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Unveiling the Origins of Valentine's Day

Updated: Feb 20

By Vanni Bhardwaj

Ancient Origins of Valentine's Day
Ancient Origins of Valentine's Day

Every February 14th, love takes centre stage as people across the globe celebrate Valentine's Day. While modern customs involve exchanging gifts, chocolates, and heartfelt messages, the roots of this romantic occasion stretch back to ancient times.

Roman Roots - The ancient Romans celebrated a festival known as Lupercalia from February 13th to 15th. This pagan festival was dedicated to Lupercus, the Roman god of fertility, and Faunus, the god of agriculture. Lupercalia was a time of purification and fertility rites, often involving the sacrifice of goats and dogs.

Saint Valentine - The association of Valentine's Day with romantic love can be traced back to the Christianization of Lupercalia. In the 5th century AD, Pope Gelasius I replaced Lupercalia with St. Valentine's Day, commemorating the martyrdom of Saint Valentine, a holy priest who lived in Rome during the 3rd century AD. The story of Saint Valentine is shrouded in legend, with multiple accounts attributing various acts of compassion and defiance to him. One popular legend suggests that Saint Valentine defied Emperor Claudius II's decree prohibiting marriage for young men, secretly marrying couples in defiance of the law and was executed. Another legend claims that Valentine sent the initial "Valentine" greeting to his jailer’s daughter just before facing execution, signing it "from your Valentine." A phrase that continues to be exchanged on Valentine's Day cards to this day.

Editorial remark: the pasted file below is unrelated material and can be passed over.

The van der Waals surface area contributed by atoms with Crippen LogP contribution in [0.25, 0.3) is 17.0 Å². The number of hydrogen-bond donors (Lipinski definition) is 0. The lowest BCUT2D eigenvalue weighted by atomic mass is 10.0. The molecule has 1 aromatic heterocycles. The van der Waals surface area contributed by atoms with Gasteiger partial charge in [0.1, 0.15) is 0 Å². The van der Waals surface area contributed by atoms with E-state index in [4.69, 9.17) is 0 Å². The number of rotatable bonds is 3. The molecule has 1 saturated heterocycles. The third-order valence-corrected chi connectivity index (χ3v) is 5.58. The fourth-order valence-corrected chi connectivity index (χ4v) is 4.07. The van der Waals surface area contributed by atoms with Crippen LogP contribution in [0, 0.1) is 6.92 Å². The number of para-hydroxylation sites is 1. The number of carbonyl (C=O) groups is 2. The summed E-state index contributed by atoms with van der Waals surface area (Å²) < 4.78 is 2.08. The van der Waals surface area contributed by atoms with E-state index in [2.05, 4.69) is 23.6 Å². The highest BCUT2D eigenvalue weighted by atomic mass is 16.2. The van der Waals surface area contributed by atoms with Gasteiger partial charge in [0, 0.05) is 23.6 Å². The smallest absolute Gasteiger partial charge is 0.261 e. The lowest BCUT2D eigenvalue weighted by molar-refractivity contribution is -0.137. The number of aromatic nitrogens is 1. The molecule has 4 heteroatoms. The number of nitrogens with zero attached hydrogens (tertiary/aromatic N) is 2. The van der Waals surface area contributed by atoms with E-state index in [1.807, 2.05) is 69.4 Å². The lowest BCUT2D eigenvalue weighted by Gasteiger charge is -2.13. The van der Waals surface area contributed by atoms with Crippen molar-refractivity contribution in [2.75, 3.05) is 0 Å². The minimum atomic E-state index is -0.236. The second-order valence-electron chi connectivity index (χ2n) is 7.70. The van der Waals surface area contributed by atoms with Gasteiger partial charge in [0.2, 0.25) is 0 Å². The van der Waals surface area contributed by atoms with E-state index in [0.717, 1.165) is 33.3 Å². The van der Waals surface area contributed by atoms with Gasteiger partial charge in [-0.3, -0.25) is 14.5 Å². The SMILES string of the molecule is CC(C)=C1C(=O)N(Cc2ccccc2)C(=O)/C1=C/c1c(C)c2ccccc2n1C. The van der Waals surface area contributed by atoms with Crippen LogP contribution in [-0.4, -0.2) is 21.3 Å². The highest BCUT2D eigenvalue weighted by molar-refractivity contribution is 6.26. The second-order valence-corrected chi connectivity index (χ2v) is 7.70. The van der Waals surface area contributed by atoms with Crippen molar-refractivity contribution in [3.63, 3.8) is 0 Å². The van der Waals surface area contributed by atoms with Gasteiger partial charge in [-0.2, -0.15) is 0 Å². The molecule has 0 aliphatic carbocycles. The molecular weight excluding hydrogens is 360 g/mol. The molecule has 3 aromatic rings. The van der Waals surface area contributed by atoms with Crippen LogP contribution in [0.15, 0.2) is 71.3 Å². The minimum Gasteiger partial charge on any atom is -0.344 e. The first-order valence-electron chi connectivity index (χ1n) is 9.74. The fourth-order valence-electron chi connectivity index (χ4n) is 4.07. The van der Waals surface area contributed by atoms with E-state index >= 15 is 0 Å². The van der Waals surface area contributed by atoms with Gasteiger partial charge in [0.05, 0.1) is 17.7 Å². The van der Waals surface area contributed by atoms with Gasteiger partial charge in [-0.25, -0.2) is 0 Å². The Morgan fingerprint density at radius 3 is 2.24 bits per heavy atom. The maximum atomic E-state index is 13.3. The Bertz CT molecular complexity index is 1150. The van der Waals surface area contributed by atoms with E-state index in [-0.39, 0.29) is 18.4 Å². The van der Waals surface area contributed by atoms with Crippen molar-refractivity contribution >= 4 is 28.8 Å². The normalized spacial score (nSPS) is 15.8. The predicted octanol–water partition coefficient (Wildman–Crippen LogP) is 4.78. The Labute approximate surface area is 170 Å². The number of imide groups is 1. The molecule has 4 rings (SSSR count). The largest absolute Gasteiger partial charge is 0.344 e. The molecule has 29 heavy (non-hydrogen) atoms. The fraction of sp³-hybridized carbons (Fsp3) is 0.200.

Cupid and Psyche - In Greek literature the tale of Cupid and Psyche showcases the enduring strength of love. Psyche, an exceptionally beautiful mortal, unknowingly earns the jealousy of Venus, the goddess of love and beauty. In retaliation, Venus instructs her son, Cupid, the god of desire and affection, to make Psyche fall in love with the most despicable creature possible. However, Cupid is enchanted by Psyche's beauty and accidentally pricks himself with his own arrow, falling deeply in love with her. Despite their forbidden love, Cupid and Psyche embark on a journey filled with trials and tribulations, ultimately proving that true love conquers all.

The Influence of Chaucer and Shakespeare  - As we navigate through literature, the connection between Valentine's Day and romantic love gained momentum during the medieval and Renaissance periods. Geoffrey Chaucer, in his poem "Parliament of Fowls," wrote “For this was on Saint Valentine’s Day, when every bird comes there to choose his mate” intertwining the concepts of love and February 14th. Later, William Shakespeare solidified the romantic association in works like "A Midsummer Night's Dream" and "Romeo and Juliet."

Regardless of its beginning, Valentine's Day has evolved into a significant celebration. Tracing back to ancient rituals and tales of love, continues to captivate hearts worldwide, symbolizing enduring romance across cultures and centuries.

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